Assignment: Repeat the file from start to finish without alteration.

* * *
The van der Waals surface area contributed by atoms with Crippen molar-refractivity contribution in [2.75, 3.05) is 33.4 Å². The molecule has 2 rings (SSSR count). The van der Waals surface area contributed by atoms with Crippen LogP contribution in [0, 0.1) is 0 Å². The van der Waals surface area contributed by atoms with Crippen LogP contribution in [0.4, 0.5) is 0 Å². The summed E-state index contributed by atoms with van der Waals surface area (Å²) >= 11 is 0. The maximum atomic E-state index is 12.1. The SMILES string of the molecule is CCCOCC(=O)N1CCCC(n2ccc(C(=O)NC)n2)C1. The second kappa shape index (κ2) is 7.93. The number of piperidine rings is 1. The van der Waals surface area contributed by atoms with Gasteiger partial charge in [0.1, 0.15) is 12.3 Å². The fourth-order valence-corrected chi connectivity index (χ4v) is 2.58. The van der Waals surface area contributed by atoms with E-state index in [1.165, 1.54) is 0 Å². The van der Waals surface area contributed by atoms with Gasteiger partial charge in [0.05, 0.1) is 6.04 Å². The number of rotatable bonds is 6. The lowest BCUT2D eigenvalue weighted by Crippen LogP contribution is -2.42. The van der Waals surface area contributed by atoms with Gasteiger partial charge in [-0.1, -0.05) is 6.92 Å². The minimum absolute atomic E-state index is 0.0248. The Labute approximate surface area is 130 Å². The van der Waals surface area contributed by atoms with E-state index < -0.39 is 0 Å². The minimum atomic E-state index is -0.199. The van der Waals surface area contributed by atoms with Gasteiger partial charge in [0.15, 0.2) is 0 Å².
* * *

The van der Waals surface area contributed by atoms with Crippen molar-refractivity contribution in [2.75, 3.05) is 33.4 Å². The molecule has 2 rings (SSSR count). The van der Waals surface area contributed by atoms with Crippen LogP contribution in [0, 0.1) is 0 Å². The van der Waals surface area contributed by atoms with Crippen LogP contribution in [0.4, 0.5) is 0 Å². The summed E-state index contributed by atoms with van der Waals surface area (Å²) >= 11 is 0. The maximum atomic E-state index is 12.1. The SMILES string of the molecule is CCCOCC(=O)N1CCCC(n2ccc(C(=O)NC)n2)C1. The second kappa shape index (κ2) is 7.93. The number of piperidine rings is 1. The van der Waals surface area contributed by atoms with Gasteiger partial charge in [0.1, 0.15) is 12.3 Å². The fourth-order valence-corrected chi connectivity index (χ4v) is 2.58. The van der Waals surface area contributed by atoms with E-state index in [1.165, 1.54) is 0 Å². The van der Waals surface area contributed by atoms with Gasteiger partial charge in [0.05, 0.1) is 6.04 Å². The number of rotatable bonds is 6. The lowest BCUT2D eigenvalue weighted by Crippen LogP contribution is -2.42. The van der Waals surface area contributed by atoms with Gasteiger partial charge in [-0.1, -0.05) is 6.92 Å². The minimum absolute atomic E-state index is 0.0248. The Labute approximate surface area is 130 Å². The van der Waals surface area contributed by atoms with E-state index < -0.39 is 0 Å². The minimum atomic E-state index is -0.199. The van der Waals surface area contributed by atoms with Gasteiger partial charge in [0.15, 0.2) is 0 Å².